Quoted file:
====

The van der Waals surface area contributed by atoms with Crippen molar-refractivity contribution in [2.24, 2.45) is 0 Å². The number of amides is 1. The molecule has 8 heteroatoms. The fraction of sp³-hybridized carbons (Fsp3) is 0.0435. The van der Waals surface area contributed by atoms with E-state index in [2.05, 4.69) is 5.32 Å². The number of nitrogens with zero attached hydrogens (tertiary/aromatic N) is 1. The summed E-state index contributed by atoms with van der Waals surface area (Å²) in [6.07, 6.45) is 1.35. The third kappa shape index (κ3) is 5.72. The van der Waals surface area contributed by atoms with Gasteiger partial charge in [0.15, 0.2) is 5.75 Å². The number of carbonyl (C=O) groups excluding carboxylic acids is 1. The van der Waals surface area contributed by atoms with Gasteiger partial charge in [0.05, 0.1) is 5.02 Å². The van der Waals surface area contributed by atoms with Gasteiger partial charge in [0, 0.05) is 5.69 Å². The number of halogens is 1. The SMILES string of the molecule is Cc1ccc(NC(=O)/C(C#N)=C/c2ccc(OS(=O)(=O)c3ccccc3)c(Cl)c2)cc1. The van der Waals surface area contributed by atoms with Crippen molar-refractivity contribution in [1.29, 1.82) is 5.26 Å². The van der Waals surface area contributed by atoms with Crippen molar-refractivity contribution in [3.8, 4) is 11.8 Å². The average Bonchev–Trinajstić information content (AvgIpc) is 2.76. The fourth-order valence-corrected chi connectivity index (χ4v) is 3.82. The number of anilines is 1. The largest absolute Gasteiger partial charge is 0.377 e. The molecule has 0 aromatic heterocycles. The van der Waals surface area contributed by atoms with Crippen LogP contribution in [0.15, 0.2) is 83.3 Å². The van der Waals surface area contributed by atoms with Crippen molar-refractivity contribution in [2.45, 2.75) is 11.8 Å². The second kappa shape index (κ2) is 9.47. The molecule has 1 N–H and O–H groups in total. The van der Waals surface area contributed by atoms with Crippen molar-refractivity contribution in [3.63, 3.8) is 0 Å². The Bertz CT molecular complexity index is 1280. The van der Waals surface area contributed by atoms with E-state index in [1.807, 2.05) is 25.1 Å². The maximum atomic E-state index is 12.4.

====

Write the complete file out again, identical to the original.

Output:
The van der Waals surface area contributed by atoms with Crippen molar-refractivity contribution in [2.24, 2.45) is 0 Å². The number of amides is 1. The molecule has 8 heteroatoms. The fraction of sp³-hybridized carbons (Fsp3) is 0.0435. The van der Waals surface area contributed by atoms with E-state index in [2.05, 4.69) is 5.32 Å². The number of nitrogens with zero attached hydrogens (tertiary/aromatic N) is 1. The summed E-state index contributed by atoms with van der Waals surface area (Å²) in [6.07, 6.45) is 1.35. The third kappa shape index (κ3) is 5.72. The van der Waals surface area contributed by atoms with Gasteiger partial charge in [0.15, 0.2) is 5.75 Å². The number of carbonyl (C=O) groups excluding carboxylic acids is 1. The van der Waals surface area contributed by atoms with Gasteiger partial charge in [0.05, 0.1) is 5.02 Å². The van der Waals surface area contributed by atoms with Gasteiger partial charge in [0, 0.05) is 5.69 Å². The number of halogens is 1. The SMILES string of the molecule is Cc1ccc(NC(=O)/C(C#N)=C/c2ccc(OS(=O)(=O)c3ccccc3)c(Cl)c2)cc1. The van der Waals surface area contributed by atoms with Crippen molar-refractivity contribution in [1.29, 1.82) is 5.26 Å². The van der Waals surface area contributed by atoms with Crippen molar-refractivity contribution in [3.8, 4) is 11.8 Å². The average Bonchev–Trinajstić information content (AvgIpc) is 2.76. The fourth-order valence-corrected chi connectivity index (χ4v) is 3.82. The number of anilines is 1. The largest absolute Gasteiger partial charge is 0.377 e. The molecule has 0 aromatic heterocycles. The van der Waals surface area contributed by atoms with Crippen LogP contribution in [0.15, 0.2) is 83.3 Å². The van der Waals surface area contributed by atoms with Crippen molar-refractivity contribution in [2.45, 2.75) is 11.8 Å². The second kappa shape index (κ2) is 9.47. The molecule has 1 N–H and O–H groups in total. The van der Waals surface area contributed by atoms with Crippen molar-refractivity contribution in [3.63, 3.8) is 0 Å². The Bertz CT molecular complexity index is 1280. The van der Waals surface area contributed by atoms with E-state index in [1.807, 2.05) is 25.1 Å². The maximum atomic E-state index is 12.4.